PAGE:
The typical sherds of Iron Age of the region is low. These potteries can generally be divided into 7 types based on forms.
A) Tripod bowl
B) Simple inverted rim bowl
C) Handled jar
D) neckled jar
E) Bowl with horizontal handle stick to rim
F) Spouted pottery
G) Painted pottery entitled Yaz I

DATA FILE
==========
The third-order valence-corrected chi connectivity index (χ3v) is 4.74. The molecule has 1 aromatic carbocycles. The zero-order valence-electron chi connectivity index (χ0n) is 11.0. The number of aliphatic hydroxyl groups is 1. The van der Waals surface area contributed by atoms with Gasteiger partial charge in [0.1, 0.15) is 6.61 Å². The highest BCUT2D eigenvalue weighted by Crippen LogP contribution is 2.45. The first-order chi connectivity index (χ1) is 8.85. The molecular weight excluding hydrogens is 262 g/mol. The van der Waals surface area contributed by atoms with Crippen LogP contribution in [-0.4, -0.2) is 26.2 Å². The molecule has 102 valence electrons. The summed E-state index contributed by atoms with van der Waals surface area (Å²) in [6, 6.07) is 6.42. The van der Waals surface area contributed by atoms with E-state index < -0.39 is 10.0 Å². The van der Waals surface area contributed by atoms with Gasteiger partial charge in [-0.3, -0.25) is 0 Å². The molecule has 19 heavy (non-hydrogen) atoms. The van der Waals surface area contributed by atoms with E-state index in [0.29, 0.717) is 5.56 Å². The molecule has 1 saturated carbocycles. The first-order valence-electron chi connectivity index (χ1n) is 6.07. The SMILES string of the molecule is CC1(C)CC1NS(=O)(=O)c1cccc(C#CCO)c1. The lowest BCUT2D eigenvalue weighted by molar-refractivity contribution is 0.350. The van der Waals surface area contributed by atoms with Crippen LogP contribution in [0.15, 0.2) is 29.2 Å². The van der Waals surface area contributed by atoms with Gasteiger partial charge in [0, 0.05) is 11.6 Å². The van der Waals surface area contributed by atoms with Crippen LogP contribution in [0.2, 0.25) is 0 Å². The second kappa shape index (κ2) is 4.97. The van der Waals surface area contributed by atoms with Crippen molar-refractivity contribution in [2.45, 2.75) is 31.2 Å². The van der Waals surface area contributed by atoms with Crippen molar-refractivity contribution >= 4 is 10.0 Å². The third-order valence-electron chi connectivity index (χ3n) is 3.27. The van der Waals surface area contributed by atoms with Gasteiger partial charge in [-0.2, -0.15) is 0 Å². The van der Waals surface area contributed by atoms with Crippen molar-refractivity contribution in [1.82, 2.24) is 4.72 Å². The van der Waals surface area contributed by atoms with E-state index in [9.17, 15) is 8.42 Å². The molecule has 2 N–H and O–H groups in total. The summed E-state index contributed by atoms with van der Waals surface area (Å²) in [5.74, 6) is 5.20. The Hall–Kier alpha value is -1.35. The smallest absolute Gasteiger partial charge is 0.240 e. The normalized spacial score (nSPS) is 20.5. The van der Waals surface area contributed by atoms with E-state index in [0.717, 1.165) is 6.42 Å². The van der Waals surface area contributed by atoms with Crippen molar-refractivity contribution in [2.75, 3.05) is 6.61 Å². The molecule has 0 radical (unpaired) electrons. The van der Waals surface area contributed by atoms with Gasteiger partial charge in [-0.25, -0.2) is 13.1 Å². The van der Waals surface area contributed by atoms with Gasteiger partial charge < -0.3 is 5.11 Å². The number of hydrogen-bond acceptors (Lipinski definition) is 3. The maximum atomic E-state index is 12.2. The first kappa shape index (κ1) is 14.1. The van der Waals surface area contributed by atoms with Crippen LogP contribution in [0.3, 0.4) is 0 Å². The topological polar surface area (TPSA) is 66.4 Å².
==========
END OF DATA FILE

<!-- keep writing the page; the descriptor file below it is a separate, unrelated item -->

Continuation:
As one of the most important region around the archaic Dehistan culture, the middle Atrak basin was a place where communication and cultural interactions with the people of Yazd I culture established. Cultural exchanges were made between the two cultures in this way. Bowl with a ring handle attached to the edge of the Yaz I culture has entered to the Archaic Dehistan culture and was widely used by them. On the other hand, most of pottery forms of the Archaic Dehistan, especially the beak-shaped tubular vessels, was considered by people of the Yazd I culture. These cultural exchanges, especially what of the Yaz I people received from the Archaic Dehistan culture in term of cultural materials, may be signs of a cultural formation that the flourishing example of which is appeared in the Silk B Cemetery. Although the motifs of Silk B Cemetery, except in a few cases, in geometric one, do not resemble the Yaz I culture, but the color of the pottery, the color of the paints and the general characteristics of the pottery, as some researchers emphasize, are the signs this closeness. The dating is also support this assumption. In this regard, if the 8th century BC date is accepted for Silk VI, if the wave of expansion toward to the West was created by newcomers to modern-day Iran (who were probably belonged to the Yaz I culture), it is suggested an older date from Silk 6, the second half of the second millennium BC, for the early stages of cultural formation known as the Silk B Cemetery or Silk VI in the next few centuries by the authors.